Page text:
For the last three decades, physicists have been baffled by what happens to uranium ruthenium silicide (URu2Si2) at 17.5 kelvin (minus 256 degrees Celsius). By measuring heat capability and different traits, they’ll tell it undergoes some sort of phase transition; however, that is up to anybody can say with certainty.
A Cornell partnership headed by physicist Brad Ramshaw, the Dick & Dale Reis Johnson Assistant Prof. in the College of Arts and Sciences, employed a combination of ultrasound and machine learning to narrow the possible explanations for what happens to this quantum material when it enters the hidden order.
Their paper titled “One-Component Order Parameter in URu2Si2 Uncovered by Resonant Ultrasound Spectroscopy and Machine Learning” was featured in Science Advances on March 6.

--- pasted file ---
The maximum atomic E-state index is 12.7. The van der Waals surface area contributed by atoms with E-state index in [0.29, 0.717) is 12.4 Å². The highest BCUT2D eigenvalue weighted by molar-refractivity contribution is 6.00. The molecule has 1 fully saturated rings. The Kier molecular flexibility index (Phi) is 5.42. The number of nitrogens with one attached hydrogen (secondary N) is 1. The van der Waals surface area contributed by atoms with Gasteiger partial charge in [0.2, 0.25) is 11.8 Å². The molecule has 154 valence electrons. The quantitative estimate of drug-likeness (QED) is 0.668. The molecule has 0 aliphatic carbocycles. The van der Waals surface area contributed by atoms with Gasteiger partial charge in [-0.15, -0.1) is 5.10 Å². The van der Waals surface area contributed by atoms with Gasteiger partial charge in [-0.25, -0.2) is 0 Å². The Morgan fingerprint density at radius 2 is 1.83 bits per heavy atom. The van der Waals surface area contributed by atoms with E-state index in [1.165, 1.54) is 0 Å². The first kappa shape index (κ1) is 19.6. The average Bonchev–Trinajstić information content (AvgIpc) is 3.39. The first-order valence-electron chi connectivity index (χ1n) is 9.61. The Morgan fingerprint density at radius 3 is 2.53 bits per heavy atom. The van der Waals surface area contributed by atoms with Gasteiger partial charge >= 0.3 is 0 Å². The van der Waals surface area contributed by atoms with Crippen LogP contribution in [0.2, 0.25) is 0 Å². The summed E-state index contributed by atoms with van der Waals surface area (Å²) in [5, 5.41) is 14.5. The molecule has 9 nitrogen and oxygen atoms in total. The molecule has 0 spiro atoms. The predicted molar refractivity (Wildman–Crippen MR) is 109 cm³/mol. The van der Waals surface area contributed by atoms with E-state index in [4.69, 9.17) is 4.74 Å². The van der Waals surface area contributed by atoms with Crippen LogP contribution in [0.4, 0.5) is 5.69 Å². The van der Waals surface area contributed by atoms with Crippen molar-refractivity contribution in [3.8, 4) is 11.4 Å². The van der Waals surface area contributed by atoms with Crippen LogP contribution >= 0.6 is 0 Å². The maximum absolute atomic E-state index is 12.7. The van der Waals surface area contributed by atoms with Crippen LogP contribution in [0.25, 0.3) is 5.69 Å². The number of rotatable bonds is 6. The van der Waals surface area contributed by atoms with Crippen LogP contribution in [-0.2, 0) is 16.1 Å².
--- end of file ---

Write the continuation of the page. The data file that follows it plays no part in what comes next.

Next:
Ramshaw and his doctoral pupil Sayak Ghosh used high-resolution ultrasound spectroscopy to review the symmetry properties of a single crystal of URu2Si2 and how these properties change throughout the hidden order phase transition.
The outcomes from the machine-learning algorithm eradicated nearly half of the more than 20 likely explanations for the hidden order.
It might not yet offer a solution to the URu2Si2 query; however, it has developed a new strategy for tackling data evaluation problems in experimental physics.